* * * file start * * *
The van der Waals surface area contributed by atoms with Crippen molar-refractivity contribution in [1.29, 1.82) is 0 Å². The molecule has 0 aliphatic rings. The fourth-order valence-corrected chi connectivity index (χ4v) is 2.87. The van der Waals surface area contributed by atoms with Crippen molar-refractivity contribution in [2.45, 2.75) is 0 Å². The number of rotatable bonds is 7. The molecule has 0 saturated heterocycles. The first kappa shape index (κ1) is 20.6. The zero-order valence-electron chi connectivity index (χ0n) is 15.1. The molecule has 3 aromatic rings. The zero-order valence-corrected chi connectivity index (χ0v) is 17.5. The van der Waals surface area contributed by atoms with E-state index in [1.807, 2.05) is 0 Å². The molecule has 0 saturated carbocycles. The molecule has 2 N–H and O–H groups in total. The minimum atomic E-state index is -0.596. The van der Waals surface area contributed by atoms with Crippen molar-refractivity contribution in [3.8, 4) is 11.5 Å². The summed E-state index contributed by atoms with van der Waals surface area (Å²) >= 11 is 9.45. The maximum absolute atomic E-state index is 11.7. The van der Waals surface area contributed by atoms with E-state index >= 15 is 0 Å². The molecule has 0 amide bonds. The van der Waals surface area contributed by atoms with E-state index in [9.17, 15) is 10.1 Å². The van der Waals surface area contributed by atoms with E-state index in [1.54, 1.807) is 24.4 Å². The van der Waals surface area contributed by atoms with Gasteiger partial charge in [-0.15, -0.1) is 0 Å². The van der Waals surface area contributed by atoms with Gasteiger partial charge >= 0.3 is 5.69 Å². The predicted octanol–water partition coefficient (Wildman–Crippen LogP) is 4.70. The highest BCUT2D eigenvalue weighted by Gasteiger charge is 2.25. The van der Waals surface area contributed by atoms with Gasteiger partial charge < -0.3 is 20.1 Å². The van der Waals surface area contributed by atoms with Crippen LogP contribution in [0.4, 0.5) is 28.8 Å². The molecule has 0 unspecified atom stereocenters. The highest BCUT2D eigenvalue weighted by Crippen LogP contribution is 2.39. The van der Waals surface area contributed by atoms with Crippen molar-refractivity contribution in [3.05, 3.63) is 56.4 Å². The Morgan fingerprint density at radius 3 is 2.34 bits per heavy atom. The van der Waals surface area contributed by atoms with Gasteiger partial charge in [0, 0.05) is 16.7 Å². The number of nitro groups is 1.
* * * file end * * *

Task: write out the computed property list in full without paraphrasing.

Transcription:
The van der Waals surface area contributed by atoms with Crippen molar-refractivity contribution in [1.29, 1.82) is 0 Å². The molecule has 0 aliphatic rings. The fourth-order valence-corrected chi connectivity index (χ4v) is 2.87. The van der Waals surface area contributed by atoms with Crippen molar-refractivity contribution in [2.45, 2.75) is 0 Å². The number of rotatable bonds is 7. The molecule has 0 saturated heterocycles. The first kappa shape index (κ1) is 20.6. The zero-order valence-electron chi connectivity index (χ0n) is 15.1. The molecule has 3 aromatic rings. The zero-order valence-corrected chi connectivity index (χ0v) is 17.5. The van der Waals surface area contributed by atoms with E-state index in [1.807, 2.05) is 0 Å². The molecule has 0 saturated carbocycles. The molecule has 2 N–H and O–H groups in total. The minimum atomic E-state index is -0.596. The van der Waals surface area contributed by atoms with Crippen molar-refractivity contribution in [3.8, 4) is 11.5 Å². The summed E-state index contributed by atoms with van der Waals surface area (Å²) >= 11 is 9.45. The maximum absolute atomic E-state index is 11.7. The van der Waals surface area contributed by atoms with E-state index >= 15 is 0 Å². The molecule has 0 amide bonds. The van der Waals surface area contributed by atoms with E-state index in [9.17, 15) is 10.1 Å². The van der Waals surface area contributed by atoms with E-state index in [1.54, 1.807) is 24.4 Å². The van der Waals surface area contributed by atoms with Gasteiger partial charge in [-0.15, -0.1) is 0 Å². The van der Waals surface area contributed by atoms with Gasteiger partial charge >= 0.3 is 5.69 Å². The predicted octanol–water partition coefficient (Wildman–Crippen LogP) is 4.70. The highest BCUT2D eigenvalue weighted by Gasteiger charge is 2.25. The van der Waals surface area contributed by atoms with Gasteiger partial charge < -0.3 is 20.1 Å². The van der Waals surface area contributed by atoms with Crippen LogP contribution in [0.4, 0.5) is 28.8 Å². The molecule has 0 unspecified atom stereocenters. The highest BCUT2D eigenvalue weighted by Crippen LogP contribution is 2.39. The van der Waals surface area contributed by atoms with Crippen molar-refractivity contribution in [3.05, 3.63) is 56.4 Å². The Morgan fingerprint density at radius 3 is 2.34 bits per heavy atom. The van der Waals surface area contributed by atoms with Gasteiger partial charge in [0, 0.05) is 16.7 Å². The number of nitro groups is 1.